On the Blackbird the first record to spin was Pedro Soler & Gaspar Claus on Al Viento.

The opening track "Cuerdas del Viento" starts with the flamenco guitar of Señor Soler and a few bars later the cello of Monsieur Claus. While being a malagueña dance in style, that really starts only 5 minutes into the track. In the first part both musicians test each other, with the con-arco cello hinting at off-tune glissandos and dramatic lamenting bows. With the Gold Note, the positioning of the instruments in the room was very stable and realistic. Likewise for the size of the instruments in the virtual setting.

Vincent Peirani's Living Being II opens with "Night Walker" and shows that the accordion can be used in various musical milieus. The album meanders through jazz, rock and fusion sometimes very melodic, sometimes touching upon the atonal. Playing a bit louder than our average, the Gold Note followed the input and delivered convincing dynamics to the power amplifiers. When we switched to the Holbro with the Benz cartridge, dynamics changed somewhat, showing the differences between the reworked Japanese Denon and the more gentle perhaps subtle Swiss.

 Another favorite at the moment is Eric Vaarzon Morel and Chanela's Flamenco de Hoy.

Our late friend Ab de Jong produced this as a CD in 1992 and last year a high-quality LP released on the Concerto Label. This is progressive all-out flamenco with the characteristic fretless bass that matches wonderfully with Eric's Gerundino guitar. Listen to the second track of the album. Here the palmas or hand claps make for transients that are a litmus test for replay. That's because they should sound like fleshy hands, not dead-wood sticks, plus each clap should sound slightly different. Compared 1-to-1, we have to say that the Holbo/Benz topped the Feickert/Zu combination on the hand claps but the Feickert/Zu dominated on the bass guitar.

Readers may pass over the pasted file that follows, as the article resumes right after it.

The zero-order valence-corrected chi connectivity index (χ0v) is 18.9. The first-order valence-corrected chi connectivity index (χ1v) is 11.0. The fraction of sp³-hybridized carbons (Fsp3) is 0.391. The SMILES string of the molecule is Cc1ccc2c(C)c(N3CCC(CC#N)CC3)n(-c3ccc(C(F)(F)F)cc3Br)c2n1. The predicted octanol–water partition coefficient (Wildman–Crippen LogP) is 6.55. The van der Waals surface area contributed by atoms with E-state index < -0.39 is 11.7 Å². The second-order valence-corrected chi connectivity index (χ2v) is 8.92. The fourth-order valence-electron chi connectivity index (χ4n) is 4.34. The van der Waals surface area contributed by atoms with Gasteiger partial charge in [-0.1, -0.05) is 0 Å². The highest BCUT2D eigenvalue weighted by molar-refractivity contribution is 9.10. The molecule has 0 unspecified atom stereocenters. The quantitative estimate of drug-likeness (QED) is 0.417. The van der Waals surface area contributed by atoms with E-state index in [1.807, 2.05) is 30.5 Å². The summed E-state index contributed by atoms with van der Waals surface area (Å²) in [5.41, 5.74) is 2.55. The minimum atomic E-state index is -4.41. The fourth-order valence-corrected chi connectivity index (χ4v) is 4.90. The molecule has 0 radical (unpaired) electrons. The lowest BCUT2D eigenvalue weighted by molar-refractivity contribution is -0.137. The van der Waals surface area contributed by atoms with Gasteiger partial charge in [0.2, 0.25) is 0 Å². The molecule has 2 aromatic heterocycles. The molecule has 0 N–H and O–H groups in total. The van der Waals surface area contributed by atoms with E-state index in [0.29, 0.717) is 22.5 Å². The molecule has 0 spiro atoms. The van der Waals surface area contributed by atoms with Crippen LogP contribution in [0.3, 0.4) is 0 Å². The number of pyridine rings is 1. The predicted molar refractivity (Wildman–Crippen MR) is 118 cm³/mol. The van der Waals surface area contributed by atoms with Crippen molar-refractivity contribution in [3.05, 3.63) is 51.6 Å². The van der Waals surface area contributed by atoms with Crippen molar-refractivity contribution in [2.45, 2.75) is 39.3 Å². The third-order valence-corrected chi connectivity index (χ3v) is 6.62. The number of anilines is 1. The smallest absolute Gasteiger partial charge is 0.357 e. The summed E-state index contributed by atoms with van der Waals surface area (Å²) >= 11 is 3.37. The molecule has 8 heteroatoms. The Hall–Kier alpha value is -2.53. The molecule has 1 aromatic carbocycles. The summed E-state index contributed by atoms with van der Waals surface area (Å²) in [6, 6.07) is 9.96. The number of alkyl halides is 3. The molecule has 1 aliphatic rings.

Unifony is a very spherical album by Minco Eggerman and Theodoor Borger in collaboration with trumpeter Mathias Eick and contains widely stretched soundscapes. The Gold Note PH-10/PSU-10 depicted these with grandeur. We liked what we heard so this was the ideal moment and material to see—or better hear—what the PH-10 would sound like with its own power supply, thus without the PSU-10. Here we can be short. After listening to the two-box setup, the single PH-10 still sounds very good but it's like a Monday morning. You can function but not optimally. So if you like the PH-10, don't hesitate to acquire it, but save or wait for your tax return to come in and add a PSU-10.